The Department of Education Rescinds and Replaces the 2016 Clery Handbook

Saul Ewing Arnstein & Lehr LLP

Saul Ewing Arnstein & Lehr LLP

On Friday, October 9, 2020, the Department of Education announced the rescission of and a replacement for the 2016 Handbook for Campus Safety and Security Reporting (“2016 Handbook”). The announcement also identified and explained the more significant changes between the 2016 Handbook and the “replacement,” which is a new Clery-related Appendix to the Federal Student Aid (FSA) Handbook.

Why the rescission?

Two reasons: First, the Department concluded that much of the guidance in the 2016 Handbook exceeded its relevant statutory (20 U.S.C. 1092) and regulatory authority (34 CFR 668.41 and 668.46). Second, the Department determined that the 2016 Handbook was “unnecessarily voluminous,” resulting in an “overriding focus on lengthy annual statistical reports, which may have taken resources away from the mission of campus safety.”

What is the replacement?

As noted above, the replacement is a Clery-specific Appendix to the existing FSA Handbook. You can access a copy of the Appendix here.

Interestingly, and in stark contrast to the Handbook, the Appendix amounts to 13 pages – and, for the most part, simply reiterates the existing statutory and regulatory requirements. Moreover, the Appendix expressly states that: “other than the statutory and regulatory requirements included in this document, the contents of the new Appendix do not have the force and effect of law and are not meant to bind the public.” This is a bit of a change from the 2016 Handbook, which indicated that the Handbook was “intended for use by the Department’s program reviewers who are responsible for evaluating an institution’s compliance with the requirements as well as postsecondary institutions and outside reviewers.” (Handbook, at 1-4). So, while not law, the 2016 Handbook was viewed as persuasive if not binding guidance by many institutions. But what now? How will this Appendix guide the Department’s interpretation, and how much deference will the Department give to institutions’ interpretations of the Appendix? Only time will tell.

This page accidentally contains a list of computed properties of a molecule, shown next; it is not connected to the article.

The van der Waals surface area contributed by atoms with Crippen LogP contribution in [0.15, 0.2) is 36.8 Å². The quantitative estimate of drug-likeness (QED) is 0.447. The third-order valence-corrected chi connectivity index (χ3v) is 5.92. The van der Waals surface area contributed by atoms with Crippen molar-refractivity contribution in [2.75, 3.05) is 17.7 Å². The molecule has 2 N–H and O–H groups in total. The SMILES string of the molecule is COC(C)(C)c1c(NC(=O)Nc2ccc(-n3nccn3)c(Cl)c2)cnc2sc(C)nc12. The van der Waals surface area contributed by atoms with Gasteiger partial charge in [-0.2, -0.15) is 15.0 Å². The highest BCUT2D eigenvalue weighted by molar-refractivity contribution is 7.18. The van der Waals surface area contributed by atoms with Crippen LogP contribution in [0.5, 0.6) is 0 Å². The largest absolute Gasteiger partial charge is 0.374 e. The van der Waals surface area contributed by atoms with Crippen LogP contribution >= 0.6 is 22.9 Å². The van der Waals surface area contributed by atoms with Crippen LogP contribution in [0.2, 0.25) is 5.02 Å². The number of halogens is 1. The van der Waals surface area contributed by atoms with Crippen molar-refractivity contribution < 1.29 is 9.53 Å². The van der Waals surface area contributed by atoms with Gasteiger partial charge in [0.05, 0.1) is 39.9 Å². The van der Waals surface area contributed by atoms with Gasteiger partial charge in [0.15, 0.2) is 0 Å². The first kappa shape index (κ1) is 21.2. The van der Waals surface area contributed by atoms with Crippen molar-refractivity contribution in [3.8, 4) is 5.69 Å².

What are the biggest changes?

A word of caution, though the Appendix is far fewer pages than the Handbook, we suspect that brevity may result in more questions than answers. As we continue to unpack this abrupt change, we will undoubtedly identify more questions. But for now, here are some highlights:

  • Campus Security Authorities. According to the Appendix, the Department will “defer to an institution’s designation of CSAs as authoritative.” This is a big swing. Lest there be any confusion, the Announcement echoes this change noting “the Department’s new guidance makes clear that it is up to an institution to identify which individuals are CSAs and it is beyond the Department’s authority to disagree with that reasonable determination.” That is meaningful, but before you run to change your CSA list, please remember that you remain bound by the CSA categories contained in 34 CFR 668.46(a). This Appendix change primarily gives you flexibility in interpreting the fourth CSA category, that being “an official who has significant responsibility for student and campus activities.” As just one example, and with the new Title IX regulations top of mind, the Appendix emphasizes that “a CSA for Clery purposes may or may not include employees who meet the definition of “any official…who has the authority to institute corrective measures” for Title IX purposes under 34 CFR 106.30(a)).